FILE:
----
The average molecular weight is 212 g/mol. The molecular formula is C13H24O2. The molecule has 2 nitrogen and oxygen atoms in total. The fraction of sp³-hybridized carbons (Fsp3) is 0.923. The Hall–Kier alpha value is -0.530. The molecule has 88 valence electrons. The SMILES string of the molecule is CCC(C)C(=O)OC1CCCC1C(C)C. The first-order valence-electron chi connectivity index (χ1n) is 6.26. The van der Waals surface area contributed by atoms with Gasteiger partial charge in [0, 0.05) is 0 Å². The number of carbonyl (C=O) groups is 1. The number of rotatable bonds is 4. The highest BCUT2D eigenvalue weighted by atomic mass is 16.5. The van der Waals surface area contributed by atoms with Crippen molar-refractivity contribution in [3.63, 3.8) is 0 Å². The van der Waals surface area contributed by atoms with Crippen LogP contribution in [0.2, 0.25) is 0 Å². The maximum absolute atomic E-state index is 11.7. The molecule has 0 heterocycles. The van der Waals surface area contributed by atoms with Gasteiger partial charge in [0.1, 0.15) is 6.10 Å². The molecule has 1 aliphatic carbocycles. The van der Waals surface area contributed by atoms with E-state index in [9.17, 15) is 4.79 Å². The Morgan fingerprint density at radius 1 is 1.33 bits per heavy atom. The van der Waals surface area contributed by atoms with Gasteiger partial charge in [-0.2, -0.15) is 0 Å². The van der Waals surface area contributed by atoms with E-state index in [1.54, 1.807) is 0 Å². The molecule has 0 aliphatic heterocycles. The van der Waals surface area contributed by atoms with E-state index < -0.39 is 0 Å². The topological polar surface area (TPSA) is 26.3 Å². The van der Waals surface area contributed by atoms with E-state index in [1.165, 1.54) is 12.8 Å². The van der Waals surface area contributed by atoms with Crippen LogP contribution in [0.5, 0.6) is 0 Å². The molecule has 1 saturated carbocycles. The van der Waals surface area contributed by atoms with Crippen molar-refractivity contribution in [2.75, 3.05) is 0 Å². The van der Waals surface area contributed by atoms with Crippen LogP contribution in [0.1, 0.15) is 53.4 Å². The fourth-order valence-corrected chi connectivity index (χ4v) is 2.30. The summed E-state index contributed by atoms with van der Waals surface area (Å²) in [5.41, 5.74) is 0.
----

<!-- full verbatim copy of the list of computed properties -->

The average molecular weight is 212 g/mol. The molecular formula is C13H24O2. The molecule has 2 nitrogen and oxygen atoms in total. The fraction of sp³-hybridized carbons (Fsp3) is 0.923. The Hall–Kier alpha value is -0.530. The molecule has 88 valence electrons. The SMILES string of the molecule is CCC(C)C(=O)OC1CCCC1C(C)C. The first-order valence-electron chi connectivity index (χ1n) is 6.26. The van der Waals surface area contributed by atoms with Gasteiger partial charge in [0, 0.05) is 0 Å². The number of carbonyl (C=O) groups is 1. The number of rotatable bonds is 4. The highest BCUT2D eigenvalue weighted by atomic mass is 16.5. The van der Waals surface area contributed by atoms with Crippen molar-refractivity contribution in [3.63, 3.8) is 0 Å². The van der Waals surface area contributed by atoms with Crippen LogP contribution in [0.2, 0.25) is 0 Å². The maximum absolute atomic E-state index is 11.7. The molecule has 0 heterocycles. The van der Waals surface area contributed by atoms with Gasteiger partial charge in [0.1, 0.15) is 6.10 Å². The molecule has 1 aliphatic carbocycles. The van der Waals surface area contributed by atoms with E-state index in [9.17, 15) is 4.79 Å². The Morgan fingerprint density at radius 1 is 1.33 bits per heavy atom. The van der Waals surface area contributed by atoms with Gasteiger partial charge in [-0.2, -0.15) is 0 Å². The van der Waals surface area contributed by atoms with E-state index in [1.54, 1.807) is 0 Å². The molecule has 0 aliphatic heterocycles. The van der Waals surface area contributed by atoms with E-state index < -0.39 is 0 Å². The topological polar surface area (TPSA) is 26.3 Å². The van der Waals surface area contributed by atoms with E-state index in [1.165, 1.54) is 12.8 Å². The van der Waals surface area contributed by atoms with Crippen LogP contribution in [0.5, 0.6) is 0 Å². The molecule has 1 saturated carbocycles. The van der Waals surface area contributed by atoms with Crippen molar-refractivity contribution in [2.75, 3.05) is 0 Å². The van der Waals surface area contributed by atoms with Crippen LogP contribution in [0.1, 0.15) is 53.4 Å². The fourth-order valence-corrected chi connectivity index (χ4v) is 2.30. The summed E-state index contributed by atoms with van der Waals surface area (Å²) in [5.41, 5.74) is 0.